An unbiased screen for genes that can immortalize mouse embryonic fibroblasts identified the glycolytic enzyme phosphoglycerate mutase (PGM). A 2-fold increase in PGM activity enhances glycolytic flux, allows indefinite proliferation, and renders cells resistant to ras-induced arrest. Glucosephosphate isomerase, another glycolytic enzyme, displays similar activity and, conversely, depletion of PGM or glucosephosphate isomerase with short interfering RNA triggers premature senescence. Immortalized mouse embryonic fibroblasts and mouse embryonic stem cells display higher glycolytic flux and more resistance to oxidative damage than senescent cells. Because wild-type p53 down-regulates PGM, mutation of p53 can facilitate immortalization via effects on PGM levels and glycolysis.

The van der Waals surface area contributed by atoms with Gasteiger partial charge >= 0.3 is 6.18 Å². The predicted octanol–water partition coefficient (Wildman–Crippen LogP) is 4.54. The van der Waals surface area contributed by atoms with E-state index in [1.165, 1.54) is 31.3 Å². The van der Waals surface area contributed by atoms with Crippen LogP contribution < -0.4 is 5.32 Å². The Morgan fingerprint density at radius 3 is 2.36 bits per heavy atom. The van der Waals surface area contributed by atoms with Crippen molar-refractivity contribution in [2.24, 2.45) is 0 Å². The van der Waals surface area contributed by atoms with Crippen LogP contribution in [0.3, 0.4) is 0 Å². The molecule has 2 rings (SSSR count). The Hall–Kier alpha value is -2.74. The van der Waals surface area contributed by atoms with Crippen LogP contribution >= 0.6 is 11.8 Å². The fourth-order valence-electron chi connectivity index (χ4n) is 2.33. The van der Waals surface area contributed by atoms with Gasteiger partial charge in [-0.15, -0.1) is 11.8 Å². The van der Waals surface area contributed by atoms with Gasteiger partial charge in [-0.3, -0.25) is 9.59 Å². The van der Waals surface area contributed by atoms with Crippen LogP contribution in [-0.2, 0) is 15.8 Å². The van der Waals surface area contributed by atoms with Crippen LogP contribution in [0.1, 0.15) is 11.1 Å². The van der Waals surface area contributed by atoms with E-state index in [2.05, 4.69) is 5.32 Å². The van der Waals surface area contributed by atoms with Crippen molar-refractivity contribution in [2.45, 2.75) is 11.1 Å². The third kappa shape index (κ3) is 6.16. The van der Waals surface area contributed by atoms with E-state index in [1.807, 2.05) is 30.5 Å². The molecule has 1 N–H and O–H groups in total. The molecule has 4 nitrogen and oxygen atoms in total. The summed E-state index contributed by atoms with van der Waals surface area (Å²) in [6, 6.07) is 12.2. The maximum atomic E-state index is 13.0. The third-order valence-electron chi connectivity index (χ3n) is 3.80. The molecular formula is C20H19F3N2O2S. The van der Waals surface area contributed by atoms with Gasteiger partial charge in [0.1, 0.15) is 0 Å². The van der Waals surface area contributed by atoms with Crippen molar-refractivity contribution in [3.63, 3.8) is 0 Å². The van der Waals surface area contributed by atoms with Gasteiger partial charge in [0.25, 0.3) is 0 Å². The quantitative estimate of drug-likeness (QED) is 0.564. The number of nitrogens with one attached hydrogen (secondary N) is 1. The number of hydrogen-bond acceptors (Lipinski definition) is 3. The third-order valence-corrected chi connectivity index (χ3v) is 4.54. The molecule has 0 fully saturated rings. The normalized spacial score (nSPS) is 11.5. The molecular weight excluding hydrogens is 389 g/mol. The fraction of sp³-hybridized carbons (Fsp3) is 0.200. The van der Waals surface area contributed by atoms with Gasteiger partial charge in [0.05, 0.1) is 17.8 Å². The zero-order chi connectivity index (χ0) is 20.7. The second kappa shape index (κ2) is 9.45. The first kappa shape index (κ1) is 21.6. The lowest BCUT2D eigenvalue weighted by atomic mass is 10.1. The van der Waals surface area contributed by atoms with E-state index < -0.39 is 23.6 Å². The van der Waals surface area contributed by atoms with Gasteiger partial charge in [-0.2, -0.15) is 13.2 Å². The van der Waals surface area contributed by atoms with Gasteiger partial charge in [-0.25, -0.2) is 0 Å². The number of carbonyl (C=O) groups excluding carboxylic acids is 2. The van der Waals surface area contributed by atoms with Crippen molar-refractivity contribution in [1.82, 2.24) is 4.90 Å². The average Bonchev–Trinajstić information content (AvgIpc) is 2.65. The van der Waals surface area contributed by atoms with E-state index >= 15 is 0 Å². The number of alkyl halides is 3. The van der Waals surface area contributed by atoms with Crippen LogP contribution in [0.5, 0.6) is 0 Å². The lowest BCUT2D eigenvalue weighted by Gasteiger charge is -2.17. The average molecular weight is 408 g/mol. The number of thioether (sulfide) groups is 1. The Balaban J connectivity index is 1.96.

|Original language||English (US)|
|Number of pages||9|
|State||Published - Jan 1 2005|
ASJC Scopus subject areas
- Cancer Research